On December 19 2022, 190 countries signed on to a groundbreaking international agreement to protect 30% of their land and seas for nature by 2030. This was agreed at the 2022 United Nations Biodiversity Conference, held in Montreal. The objective of the agreement is to half the terrifying loss of nature and biodiversity globally, on the understanding that the costs of inaction far outweigh the costs of action.
So we have the objective. Where do we stand today? Arguably we need know our current performance before we pursue any targets.
Answering this question will rely on granular knowledge from local grassroots organizations - protected natural areas will span private protected areas, conservation by private estates, unofficial but de facto protected zones (in the UK an example would be some lands owned by the Ministry of Defence that have been left to revert to a near natural state) and then legally protected areas as well. This complexity will require significant analysis.
We have started the job for Norfolk, and are looking to map all the areas that are currently protected for nature and comparing their acreage against Norfolk's total. See the map below for further details:
The 30 by 30 Norfolk map
To see the full map in Google My Maps, follow this link.
As of December 2022, we have identified approximately 80 natural capital assets covering 70,300 acres, vs Norfolk's total acreage of 1,358,091 acres. That's an estimated 5.17% of Norfolk's land. These areas have been de facto protected, either by the government or a private landowner, for nature. This is an incomplete figure and we will update the map further as our work continues and more protected areas are identified.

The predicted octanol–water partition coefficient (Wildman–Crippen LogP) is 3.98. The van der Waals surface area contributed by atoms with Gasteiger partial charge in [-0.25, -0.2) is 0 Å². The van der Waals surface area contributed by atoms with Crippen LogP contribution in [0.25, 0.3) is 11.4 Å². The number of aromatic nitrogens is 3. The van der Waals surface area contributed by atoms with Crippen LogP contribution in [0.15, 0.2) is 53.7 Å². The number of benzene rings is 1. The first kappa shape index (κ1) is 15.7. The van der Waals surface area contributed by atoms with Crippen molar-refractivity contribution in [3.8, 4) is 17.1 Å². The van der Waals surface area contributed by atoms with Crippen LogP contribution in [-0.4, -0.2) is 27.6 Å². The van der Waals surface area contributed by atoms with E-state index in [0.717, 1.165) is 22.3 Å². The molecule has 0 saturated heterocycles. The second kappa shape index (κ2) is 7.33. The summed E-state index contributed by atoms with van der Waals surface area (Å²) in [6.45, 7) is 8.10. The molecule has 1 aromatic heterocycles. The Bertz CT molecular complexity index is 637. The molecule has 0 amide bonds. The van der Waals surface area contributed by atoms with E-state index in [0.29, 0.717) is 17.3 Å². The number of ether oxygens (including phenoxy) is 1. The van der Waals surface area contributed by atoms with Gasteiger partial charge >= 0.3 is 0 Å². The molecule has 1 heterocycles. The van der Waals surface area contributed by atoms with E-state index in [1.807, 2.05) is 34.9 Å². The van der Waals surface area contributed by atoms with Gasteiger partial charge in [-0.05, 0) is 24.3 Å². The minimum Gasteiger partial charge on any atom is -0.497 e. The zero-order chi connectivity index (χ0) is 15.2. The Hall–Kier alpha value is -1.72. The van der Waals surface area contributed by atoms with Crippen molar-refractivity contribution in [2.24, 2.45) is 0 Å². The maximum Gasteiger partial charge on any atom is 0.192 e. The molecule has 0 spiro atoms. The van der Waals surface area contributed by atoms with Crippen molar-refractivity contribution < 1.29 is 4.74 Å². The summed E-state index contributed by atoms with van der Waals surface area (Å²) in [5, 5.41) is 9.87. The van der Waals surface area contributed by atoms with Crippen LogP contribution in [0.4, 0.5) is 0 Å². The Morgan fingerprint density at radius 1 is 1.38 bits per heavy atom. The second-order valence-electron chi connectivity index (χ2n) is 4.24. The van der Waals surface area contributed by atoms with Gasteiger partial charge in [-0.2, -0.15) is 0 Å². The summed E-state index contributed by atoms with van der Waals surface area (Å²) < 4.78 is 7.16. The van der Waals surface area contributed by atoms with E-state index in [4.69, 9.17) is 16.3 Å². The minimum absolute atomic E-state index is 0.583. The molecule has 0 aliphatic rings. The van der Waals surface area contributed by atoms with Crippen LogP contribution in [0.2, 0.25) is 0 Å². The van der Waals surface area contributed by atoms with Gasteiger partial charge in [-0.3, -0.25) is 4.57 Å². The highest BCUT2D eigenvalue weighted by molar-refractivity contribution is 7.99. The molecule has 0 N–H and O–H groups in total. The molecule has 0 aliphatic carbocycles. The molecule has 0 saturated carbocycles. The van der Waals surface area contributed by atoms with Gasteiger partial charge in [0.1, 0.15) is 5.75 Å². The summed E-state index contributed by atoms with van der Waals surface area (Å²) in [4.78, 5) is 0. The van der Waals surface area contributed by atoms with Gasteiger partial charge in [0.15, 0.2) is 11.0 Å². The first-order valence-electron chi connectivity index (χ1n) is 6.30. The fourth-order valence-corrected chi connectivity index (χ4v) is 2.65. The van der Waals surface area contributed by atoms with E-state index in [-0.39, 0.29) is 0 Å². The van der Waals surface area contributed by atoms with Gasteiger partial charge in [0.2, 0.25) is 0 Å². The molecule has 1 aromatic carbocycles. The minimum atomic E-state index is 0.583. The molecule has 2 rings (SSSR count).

Supporting information can be found in this publicly available Google Sheet.
Note: The figures above include:
All of Norfolk's National Nature Reserves (NNRs).
All of the rewilding projects known to Rewilding Norfolk.
All the reserves owned by the Norfolk Wildlife Trust.
All the reserves managed by the RSPB.
A small number of minor restoration projects identified by local naturalists.
It does not yet include all Sites of Special Scientific Interest (SSSIs), but we intend to add these soon.
There is an argument that, given Norfolk's importance as a food producing region, restoring 30% of its land could hurt food security; restoration should instead focus on the English uplands that do not produce as much food. This a valid point. WildEast, the local gentry-led ecological restoration project, has set the objective of restoring 20% of East Anglia's land. 20% is perhaps the more appropriate objective for Norfolk to aim for.
This project will rely on a grassroots effort - if you know of any biodiversity hot spots near you, or you would like to support with the expansion of this map, please do get in touch via firstname.lastname@example.org or via email@example.com.
Ecological restoration in West Norfolk (taken in 2022)
The full Who Owns Norfolk map can be seen below:
@Who Owns Norfolk, 2022